If you're a coffee lover in Tokyo, you won't want to miss the Starbucks Roastery Reserve Tokyo, the 'it' specialty coffee shop that offers an unforgettable coffee experience, regardless if you're a Starbucks fan or not. Located in the vibrant Nakameguro neighborhood, this coffee roastery is the perfect place to savor the rich, flavorful Reserve coffees that Starbucks is known for.
There are only six Starbucks Roastery outlets in the world and Starbucks Roastery Reserve is the second largest and undoubtedly the prettiest.
Designed by renowned architect, Kengo Kuma to fully blend in with its scenic surroundings right next to Meguro River, the Starbucks Roastery Reserve Tokyo is a must-visit spot for any coffee aficionado to Japan's capital. Be warned though: there is often a queue just to enter and waiting time can go up to 4 hours on weekends and holidays.
So here's my guide to making the most of your visit there.
Firstly, decide what drink you want.
You might be thinking, what? I haven't even gone there and you're already telling me to decide what to drink? Yes, I am because unlike the most Starbucks in Japan, this Starbucks Roastery Reserve serves alcoholic drinks. All. Day. And if you want to try that, then a late evening visit would be ideal.
But if you don't mind kicking off your morning with a designer coffee or tea cocktail, then I would recommend visiting first thing in the morning. During cherry blossom season, the queue starts even before opening time with everyone gunning for the balcony seats overlooking the cherry blossom trees.
Get your ticket entry.
Depending on what time you get there, you will need to scan a QR code to get a timed ticket entry or basically a virtual queueing system. There are limited entries a day so this is the one time you cannot be so flippant with your planning and just walk-in. No ticket or number, no entry.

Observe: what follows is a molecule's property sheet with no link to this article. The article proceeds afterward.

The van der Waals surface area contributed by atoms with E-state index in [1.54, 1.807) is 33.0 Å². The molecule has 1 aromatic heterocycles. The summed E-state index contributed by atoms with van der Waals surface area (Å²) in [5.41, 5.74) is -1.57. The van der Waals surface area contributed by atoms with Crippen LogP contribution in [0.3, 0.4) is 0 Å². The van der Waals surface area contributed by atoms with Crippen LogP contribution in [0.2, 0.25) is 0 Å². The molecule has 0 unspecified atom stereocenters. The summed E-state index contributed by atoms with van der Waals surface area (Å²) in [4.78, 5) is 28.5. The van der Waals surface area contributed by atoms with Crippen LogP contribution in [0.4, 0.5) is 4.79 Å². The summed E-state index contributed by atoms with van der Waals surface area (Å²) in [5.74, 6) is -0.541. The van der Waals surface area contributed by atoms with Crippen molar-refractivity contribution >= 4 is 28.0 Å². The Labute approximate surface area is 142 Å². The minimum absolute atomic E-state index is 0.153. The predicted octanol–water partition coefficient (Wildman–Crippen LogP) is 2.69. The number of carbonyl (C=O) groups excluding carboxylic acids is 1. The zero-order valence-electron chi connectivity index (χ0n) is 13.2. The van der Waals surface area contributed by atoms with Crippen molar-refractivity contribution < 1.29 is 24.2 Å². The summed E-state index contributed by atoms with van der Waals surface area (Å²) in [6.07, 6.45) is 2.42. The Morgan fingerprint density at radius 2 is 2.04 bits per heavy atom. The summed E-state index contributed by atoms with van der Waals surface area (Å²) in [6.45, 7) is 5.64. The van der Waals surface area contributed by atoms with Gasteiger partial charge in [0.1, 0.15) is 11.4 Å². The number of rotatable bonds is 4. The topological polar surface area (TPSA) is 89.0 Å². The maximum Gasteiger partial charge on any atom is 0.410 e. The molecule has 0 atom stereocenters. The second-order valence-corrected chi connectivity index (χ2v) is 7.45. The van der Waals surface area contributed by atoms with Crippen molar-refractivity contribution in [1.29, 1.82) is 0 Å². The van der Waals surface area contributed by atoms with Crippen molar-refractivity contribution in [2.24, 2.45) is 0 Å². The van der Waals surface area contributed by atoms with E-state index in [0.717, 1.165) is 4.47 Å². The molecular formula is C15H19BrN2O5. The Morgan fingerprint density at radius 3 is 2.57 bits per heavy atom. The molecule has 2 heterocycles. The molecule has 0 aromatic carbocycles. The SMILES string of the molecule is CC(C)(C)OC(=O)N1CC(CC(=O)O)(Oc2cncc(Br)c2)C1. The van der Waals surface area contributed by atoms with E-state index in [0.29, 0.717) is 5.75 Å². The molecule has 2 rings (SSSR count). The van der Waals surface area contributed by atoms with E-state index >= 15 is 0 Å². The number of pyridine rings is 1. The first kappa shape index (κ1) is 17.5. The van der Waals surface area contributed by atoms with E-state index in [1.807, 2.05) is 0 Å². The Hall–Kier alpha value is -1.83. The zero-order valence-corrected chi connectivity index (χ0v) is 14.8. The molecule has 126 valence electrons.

To kill the time, you can explore the Don Quixote next door or take a leisurely stroll up and down the river. There are heaps of other coffee shops in the area as well for those with a three hours wait.
Next, once you're inside, seek out a table.
The Reserve boasts four floors each with different counters for coffee, tea and cocktails respectively so take your pick and once you have your table, just leave one of your belongings there to book it. It's Japan, your stuff will be safe, I promise.
Only after that, can you proceed to order your drinks and food.
But don't be surprised if you have to queue as well. As aforementioned, there are different counters serving different things and you will have to queue at each one - hence also why it's important to plan your drink and food ahead especially if you're coming by yourself.
To make it easier, there's a guide to their floors
The first floor is where you can get most of your coffee needs, Starbucks Reserve limited edition merchandise and pastries by Rocco Princi, a renowned traditional bakery.
For the alcoholics and instagrammers, the third and fourth floor are where you want to seat yourselves for its beautiful balcony seats. But to get those elusive seats, there is a separate queue system before you even enter the building so just be aware. If you're there for the boozy drinks, then sit yourself right at the Arriviamo Bar and watch the barista make magic happen.
Once your order is ready, the respective counters will beep you to collect your drinks and after a series of photography and food styling, you can tuck in to enjoy a Starbucks experience unlike any other.
As I was but one person with a small stomach capacity during my visit, I can only recommend everything I had especially Whiskey Barrel-Aged Cold Brew. This drink was an experience in a glass by itself. Despite its name, there is no whiskey in it, only coffee that has been aged in a barrel with vanilla. And the vanilla tones goes so well with the smooth texture of the coffee, rightfully served in a whiskey glass. In the spring, the ice comes with a cherry blossom flower pattern.
The other drink I had was the seasonal spring drink - hot Sakura Macchiato which was basically latte with chocolate syrup and strawberry cream on top. A stalk constrast to the cold brew which made me feel all proper and adult-like, the seasonal macchiato brought feelings of coziness and warmth.
Food-wise, I only tried the Tuna Panini which was surprisingly good, even after taking it to-go and having for lunch after. I would definitely order more when I return with friends.Getting There
The nearest station is Nakameguro Station on the Tokyo Metro Hibiya Line or Tokyu Toyoko Line. From there, it's a 10-15 minutes walk to the roastery. Alternatively, if you're coming from Shibuya, you take bus no 41 and 43 directly to the bus stop located 1 minute away from the roastery.